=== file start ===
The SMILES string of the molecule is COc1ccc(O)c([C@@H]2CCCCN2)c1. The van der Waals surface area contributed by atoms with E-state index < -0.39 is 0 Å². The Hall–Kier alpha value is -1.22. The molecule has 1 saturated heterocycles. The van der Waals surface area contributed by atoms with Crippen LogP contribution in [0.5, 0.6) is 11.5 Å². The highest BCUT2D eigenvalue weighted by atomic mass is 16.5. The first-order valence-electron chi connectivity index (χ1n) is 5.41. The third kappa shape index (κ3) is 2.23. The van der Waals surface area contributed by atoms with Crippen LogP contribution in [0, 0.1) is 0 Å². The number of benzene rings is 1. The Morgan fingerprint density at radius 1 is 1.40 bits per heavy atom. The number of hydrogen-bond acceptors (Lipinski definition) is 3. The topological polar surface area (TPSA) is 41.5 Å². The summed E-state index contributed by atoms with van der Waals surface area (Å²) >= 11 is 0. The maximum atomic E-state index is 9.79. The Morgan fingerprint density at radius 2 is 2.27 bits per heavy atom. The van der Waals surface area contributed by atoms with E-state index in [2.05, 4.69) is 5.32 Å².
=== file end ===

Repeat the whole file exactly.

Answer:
The SMILES string of the molecule is COc1ccc(O)c([C@@H]2CCCCN2)c1. The van der Waals surface area contributed by atoms with E-state index < -0.39 is 0 Å². The Hall–Kier alpha value is -1.22. The molecule has 1 saturated heterocycles. The van der Waals surface area contributed by atoms with Crippen LogP contribution in [0.5, 0.6) is 11.5 Å². The highest BCUT2D eigenvalue weighted by atomic mass is 16.5. The first-order valence-electron chi connectivity index (χ1n) is 5.41. The third kappa shape index (κ3) is 2.23. The van der Waals surface area contributed by atoms with Crippen LogP contribution in [0, 0.1) is 0 Å². The number of benzene rings is 1. The Morgan fingerprint density at radius 1 is 1.40 bits per heavy atom. The number of hydrogen-bond acceptors (Lipinski definition) is 3. The topological polar surface area (TPSA) is 41.5 Å². The summed E-state index contributed by atoms with van der Waals surface area (Å²) >= 11 is 0. The maximum atomic E-state index is 9.79. The Morgan fingerprint density at radius 2 is 2.27 bits per heavy atom. The van der Waals surface area contributed by atoms with E-state index in [2.05, 4.69) is 5.32 Å².